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For Authors: June 05, 2024 Issue [#12577]




 This week: Writing Goals
  Edited by: Dawn Embers
                             More Newsletters By This Editor  

Table of Contents

1. About this Newsletter
2. A Word from our Sponsor
3. Letter from the Editor
4. Editor's Picks
5. A Word from Writing.Com
6. Ask & Answer
7. Removal instructions

About This Newsletter

For Authors Newsletter by Dawn

I like to make goals and create focus on what to write but sometimes have to question where things will end. A goal is listed as having an end point, like the goal post or net in sports. Does your writing have an end point? Is it just "the end" or something else?


Word from our sponsor

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Letter from the editor

Goal = the end toward which effort is directed.

Another wording for the definition is what one intends to accomplish or attain. We set goals for a number of reasons in our lives, whether it's to gain direction, have an end point or even because the teacher made it part of an assignment. Another term, or synonym, one could use is an objective. I would imagine most people have heard some of the basic rules behind setting a goal. Sorry, we're going to go over them again. But I will add a focus on the discussion to that of writing, whether it's stories, poetry or random scribbles.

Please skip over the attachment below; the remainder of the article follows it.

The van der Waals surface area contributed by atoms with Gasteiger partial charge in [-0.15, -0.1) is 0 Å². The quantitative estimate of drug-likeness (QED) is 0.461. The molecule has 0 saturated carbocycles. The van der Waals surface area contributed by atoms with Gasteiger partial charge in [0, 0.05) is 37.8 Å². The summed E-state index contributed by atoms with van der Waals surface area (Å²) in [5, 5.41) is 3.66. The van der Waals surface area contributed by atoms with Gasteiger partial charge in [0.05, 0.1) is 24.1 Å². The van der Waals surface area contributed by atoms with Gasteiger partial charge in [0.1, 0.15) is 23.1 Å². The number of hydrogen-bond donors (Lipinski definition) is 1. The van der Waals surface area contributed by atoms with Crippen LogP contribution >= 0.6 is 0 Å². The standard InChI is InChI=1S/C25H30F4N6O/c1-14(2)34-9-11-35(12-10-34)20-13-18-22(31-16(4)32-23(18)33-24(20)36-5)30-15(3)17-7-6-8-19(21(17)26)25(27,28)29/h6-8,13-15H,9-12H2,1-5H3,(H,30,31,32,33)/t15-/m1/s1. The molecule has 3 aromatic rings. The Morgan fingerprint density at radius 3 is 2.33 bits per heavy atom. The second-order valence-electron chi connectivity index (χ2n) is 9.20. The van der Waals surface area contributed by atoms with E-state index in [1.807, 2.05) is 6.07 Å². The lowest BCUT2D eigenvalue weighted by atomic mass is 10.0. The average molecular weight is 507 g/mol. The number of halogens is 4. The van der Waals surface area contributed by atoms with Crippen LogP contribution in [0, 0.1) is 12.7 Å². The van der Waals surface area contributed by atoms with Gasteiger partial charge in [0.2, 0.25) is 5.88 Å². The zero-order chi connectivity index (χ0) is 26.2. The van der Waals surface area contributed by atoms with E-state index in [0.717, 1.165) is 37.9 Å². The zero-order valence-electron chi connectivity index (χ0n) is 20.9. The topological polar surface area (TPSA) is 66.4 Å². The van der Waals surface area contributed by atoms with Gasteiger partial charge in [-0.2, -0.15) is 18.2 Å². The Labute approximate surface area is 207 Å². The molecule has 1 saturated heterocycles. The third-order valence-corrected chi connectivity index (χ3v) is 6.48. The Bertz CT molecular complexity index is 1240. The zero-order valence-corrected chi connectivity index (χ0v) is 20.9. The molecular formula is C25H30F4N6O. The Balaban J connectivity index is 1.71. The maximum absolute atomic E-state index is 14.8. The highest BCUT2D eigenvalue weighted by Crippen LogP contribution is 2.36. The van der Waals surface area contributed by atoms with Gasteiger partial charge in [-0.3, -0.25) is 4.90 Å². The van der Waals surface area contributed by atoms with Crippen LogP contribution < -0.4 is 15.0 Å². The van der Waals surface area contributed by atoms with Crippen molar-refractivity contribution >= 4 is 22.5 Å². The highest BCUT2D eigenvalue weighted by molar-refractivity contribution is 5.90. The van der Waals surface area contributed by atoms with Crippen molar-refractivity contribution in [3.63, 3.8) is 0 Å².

1. Specific

This is another way to say, don't be generic. Sure, we all have a general goal to write, but that is way too broad in order to be able to tell when you are done. Is one sentence good enough? What about two lines of a poem? Unless it's one of those forms that only require 2 lines, those do exist, that might not be sufficient. Plus, is that just a goal for the day? Or is it an hour goal? Maybe a year goal? There are so many options when it comes to what and how we write that it will help to have some way to define the goal in order to check progress. Need to figure out some details in order to make a writing goal.

Generic Example: I want to write.
More specific: I want to write three chapters of a novel for the month of June.

The one that is more specific gives a little information as to what I would want to write, whether it's a poem, a short story or part of a novel. If I wanted to add more detail, I would put which novel. Some people might only have one in progress. I have like 10, so it's necessary to make sure I know which novel I want to work on at any given time. Sure, I could consider it a success if I work on any given novel but it can be hard to pick what to write if I don't pinpoint one over another for a specific time frame.